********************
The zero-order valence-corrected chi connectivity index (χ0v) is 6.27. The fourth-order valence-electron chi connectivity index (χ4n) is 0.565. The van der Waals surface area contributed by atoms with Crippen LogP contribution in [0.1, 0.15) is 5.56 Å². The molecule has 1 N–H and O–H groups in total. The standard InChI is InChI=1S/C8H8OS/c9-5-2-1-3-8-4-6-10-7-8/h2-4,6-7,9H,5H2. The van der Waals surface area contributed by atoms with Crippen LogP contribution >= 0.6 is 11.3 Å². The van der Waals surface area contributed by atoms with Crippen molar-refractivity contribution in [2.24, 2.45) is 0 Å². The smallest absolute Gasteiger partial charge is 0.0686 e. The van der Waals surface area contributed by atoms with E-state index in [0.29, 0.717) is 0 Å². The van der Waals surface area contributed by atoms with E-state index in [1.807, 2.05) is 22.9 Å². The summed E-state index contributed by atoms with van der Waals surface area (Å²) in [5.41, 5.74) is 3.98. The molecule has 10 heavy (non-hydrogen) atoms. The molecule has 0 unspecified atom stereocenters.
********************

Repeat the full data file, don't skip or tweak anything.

The zero-order valence-corrected chi connectivity index (χ0v) is 6.27. The fourth-order valence-electron chi connectivity index (χ4n) is 0.565. The van der Waals surface area contributed by atoms with Crippen LogP contribution in [0.1, 0.15) is 5.56 Å². The molecule has 1 N–H and O–H groups in total. The standard InChI is InChI=1S/C8H8OS/c9-5-2-1-3-8-4-6-10-7-8/h2-4,6-7,9H,5H2. The van der Waals surface area contributed by atoms with Crippen LogP contribution >= 0.6 is 11.3 Å². The van der Waals surface area contributed by atoms with Crippen molar-refractivity contribution in [2.24, 2.45) is 0 Å². The smallest absolute Gasteiger partial charge is 0.0686 e. The van der Waals surface area contributed by atoms with E-state index in [0.29, 0.717) is 0 Å². The van der Waals surface area contributed by atoms with E-state index in [1.807, 2.05) is 22.9 Å². The summed E-state index contributed by atoms with van der Waals surface area (Å²) in [5.41, 5.74) is 3.98. The molecule has 10 heavy (non-hydrogen) atoms. The molecule has 0 unspecified atom stereocenters.